Alam MM, Sanchez-Azqueta A, Janha O, Flannery EL, Mahindra A, Mapesa K, et al. 2019 Validation of the protein kinase PfCLK3 as a multistage cross-species malarial drug target. Science 365:6456.


Chen S, Li S, Chen L 2016 Interferon inducible Protein 6-16 (IFI 6 16, ISG16) promotes Hepatitis C virus replication in vitro. J Med Virol 88(1):109-114.


Crowley TM, Haring VR, Burggraaf S, Moore RJ 2009 Application of chicken microarrays for gene expression analysis in other avian species In: BMC Genomics p S3.


Dabral P, Uppal T, Rossetto CC, Verma SC 2019 Minichromosome maintenance proteins cooperate with LANA during the G1/S phase of the cell cycle to support viral DNA replication. J Virol 93(7):e02256-02218.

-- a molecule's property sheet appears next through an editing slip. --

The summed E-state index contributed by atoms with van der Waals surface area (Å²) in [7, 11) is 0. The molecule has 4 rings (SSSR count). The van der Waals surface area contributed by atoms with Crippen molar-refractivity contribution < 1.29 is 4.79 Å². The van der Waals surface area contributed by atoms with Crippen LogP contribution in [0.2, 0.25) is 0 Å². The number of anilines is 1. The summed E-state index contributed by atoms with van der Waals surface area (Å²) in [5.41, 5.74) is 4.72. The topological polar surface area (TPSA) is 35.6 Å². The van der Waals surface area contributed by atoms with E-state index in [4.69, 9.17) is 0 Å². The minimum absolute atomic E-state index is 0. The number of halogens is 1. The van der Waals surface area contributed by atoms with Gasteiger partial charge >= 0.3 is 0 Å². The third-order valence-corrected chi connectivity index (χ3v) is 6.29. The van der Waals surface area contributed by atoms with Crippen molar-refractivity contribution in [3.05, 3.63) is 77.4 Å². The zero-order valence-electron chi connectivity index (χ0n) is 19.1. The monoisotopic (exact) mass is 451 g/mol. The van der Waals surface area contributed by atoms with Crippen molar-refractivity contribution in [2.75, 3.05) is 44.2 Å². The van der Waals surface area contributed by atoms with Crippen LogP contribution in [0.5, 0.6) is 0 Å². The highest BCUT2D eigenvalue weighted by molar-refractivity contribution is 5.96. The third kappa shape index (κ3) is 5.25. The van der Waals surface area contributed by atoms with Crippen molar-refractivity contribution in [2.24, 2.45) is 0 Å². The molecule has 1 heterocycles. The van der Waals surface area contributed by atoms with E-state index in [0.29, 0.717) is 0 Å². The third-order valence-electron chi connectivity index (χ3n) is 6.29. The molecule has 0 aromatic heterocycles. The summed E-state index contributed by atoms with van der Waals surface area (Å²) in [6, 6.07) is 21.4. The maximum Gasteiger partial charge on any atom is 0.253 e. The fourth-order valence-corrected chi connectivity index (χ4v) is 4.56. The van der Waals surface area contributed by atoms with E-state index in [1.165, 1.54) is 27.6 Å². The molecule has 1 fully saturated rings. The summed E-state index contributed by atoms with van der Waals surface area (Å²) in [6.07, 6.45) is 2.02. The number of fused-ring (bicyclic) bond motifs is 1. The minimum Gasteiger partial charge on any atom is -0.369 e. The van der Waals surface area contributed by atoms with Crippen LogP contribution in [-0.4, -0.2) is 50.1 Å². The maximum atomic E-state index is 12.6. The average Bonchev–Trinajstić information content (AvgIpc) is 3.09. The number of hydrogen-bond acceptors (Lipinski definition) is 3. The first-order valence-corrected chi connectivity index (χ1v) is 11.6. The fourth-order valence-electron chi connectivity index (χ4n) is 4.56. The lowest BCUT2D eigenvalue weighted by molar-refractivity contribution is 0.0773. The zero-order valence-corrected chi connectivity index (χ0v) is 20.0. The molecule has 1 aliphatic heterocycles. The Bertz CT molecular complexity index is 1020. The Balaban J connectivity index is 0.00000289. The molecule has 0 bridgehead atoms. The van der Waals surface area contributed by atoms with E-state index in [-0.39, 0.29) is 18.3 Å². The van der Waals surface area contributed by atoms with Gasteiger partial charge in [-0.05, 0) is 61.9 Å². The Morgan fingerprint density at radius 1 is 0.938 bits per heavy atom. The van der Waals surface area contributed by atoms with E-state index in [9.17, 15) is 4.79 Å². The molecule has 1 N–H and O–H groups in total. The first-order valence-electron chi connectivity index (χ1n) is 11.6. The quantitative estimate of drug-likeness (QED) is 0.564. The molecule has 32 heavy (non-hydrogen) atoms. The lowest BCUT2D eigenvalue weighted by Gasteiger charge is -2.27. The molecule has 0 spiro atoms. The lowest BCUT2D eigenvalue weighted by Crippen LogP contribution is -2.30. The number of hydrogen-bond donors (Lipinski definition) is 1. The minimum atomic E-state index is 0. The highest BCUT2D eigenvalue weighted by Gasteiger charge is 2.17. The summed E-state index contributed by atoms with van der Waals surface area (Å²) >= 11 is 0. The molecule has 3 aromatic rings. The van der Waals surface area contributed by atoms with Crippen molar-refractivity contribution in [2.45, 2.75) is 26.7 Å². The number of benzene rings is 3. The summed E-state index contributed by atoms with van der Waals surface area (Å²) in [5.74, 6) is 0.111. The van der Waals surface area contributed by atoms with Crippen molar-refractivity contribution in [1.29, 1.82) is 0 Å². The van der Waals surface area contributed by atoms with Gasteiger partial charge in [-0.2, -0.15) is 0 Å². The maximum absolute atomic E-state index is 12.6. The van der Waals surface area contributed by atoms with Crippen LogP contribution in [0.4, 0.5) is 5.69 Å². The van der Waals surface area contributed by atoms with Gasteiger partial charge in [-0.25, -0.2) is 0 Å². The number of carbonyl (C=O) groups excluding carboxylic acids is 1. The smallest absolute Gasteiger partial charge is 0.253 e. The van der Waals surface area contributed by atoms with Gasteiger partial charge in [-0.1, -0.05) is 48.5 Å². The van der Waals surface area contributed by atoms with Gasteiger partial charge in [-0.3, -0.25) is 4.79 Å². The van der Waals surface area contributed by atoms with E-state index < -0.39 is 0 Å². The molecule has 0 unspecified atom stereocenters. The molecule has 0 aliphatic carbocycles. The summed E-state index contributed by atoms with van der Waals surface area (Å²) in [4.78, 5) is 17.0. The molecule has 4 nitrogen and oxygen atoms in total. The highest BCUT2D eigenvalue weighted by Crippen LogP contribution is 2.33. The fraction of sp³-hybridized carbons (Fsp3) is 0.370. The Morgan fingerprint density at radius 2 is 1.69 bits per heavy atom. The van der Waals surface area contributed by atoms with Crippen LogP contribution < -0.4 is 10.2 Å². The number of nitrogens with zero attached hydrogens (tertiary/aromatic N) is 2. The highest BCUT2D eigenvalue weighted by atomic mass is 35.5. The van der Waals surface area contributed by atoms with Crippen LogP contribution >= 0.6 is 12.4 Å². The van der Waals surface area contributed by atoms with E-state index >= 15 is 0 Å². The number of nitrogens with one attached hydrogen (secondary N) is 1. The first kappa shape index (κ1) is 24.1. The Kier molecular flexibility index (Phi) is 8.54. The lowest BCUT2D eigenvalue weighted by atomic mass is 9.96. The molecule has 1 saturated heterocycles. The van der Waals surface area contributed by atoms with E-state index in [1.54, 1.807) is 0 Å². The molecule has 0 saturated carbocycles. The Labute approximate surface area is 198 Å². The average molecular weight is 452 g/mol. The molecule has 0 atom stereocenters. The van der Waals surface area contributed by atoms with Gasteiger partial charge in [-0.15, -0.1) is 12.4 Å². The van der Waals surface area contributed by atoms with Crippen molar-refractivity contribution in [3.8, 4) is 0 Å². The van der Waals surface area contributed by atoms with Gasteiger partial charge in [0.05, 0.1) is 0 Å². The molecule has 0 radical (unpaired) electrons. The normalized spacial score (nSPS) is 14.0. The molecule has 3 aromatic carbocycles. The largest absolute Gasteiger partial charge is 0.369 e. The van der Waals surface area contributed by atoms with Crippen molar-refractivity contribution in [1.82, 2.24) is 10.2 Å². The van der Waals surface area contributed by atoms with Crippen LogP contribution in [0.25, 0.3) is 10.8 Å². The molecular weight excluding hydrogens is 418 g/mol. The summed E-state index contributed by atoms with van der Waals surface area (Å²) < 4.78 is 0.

Heung LJ, Del Poeta M 2005 Unlocking the DEAD-box: a key to cryptococcal virulence? J Clin Invest 115(3):593-595.


Hogg JR 2016 Viral evasion and manipulation of host RNA quality control pathways. J Virol 90(16):7010-7018.


Kawamura H, Tomozoe Y, Akagi T, Kamei D, Ochiai M, Yamada M 2002 Identification of the nucleocytoplasmic shuttling sequence of heterogeneous nuclear ribonucleoprotein D-like protein JKTBP and its interaction with mRNA. J Biol Chem 277(4):2732-2739.


Kim Y-I, Park SJ, Kwon HI, Kim EH, Si YJ, Jeong JH, Lee IW, Nguyen HD, Kwon JJ, Choi WS 2017 Genetic and phylogenetic characterizations of a novel genotype of highly pathogenic avian influenza (HPAI) H5N8 viruses in 2016/2017 in South Korea. Infect Genet Evol 53:56-67.


Kuchipudi SV, Tellabati M, Sebastian S, Londt BZ, Jansen C, Vervelde L, Brookes SM, Brown IH, Dunham SP, Chang KC 2014 Highly pathogenic avian influenza virus infection in chickens but not ducks is associated with elevated host immune and pro-inflammatory responses. Vet Res 45(1):118.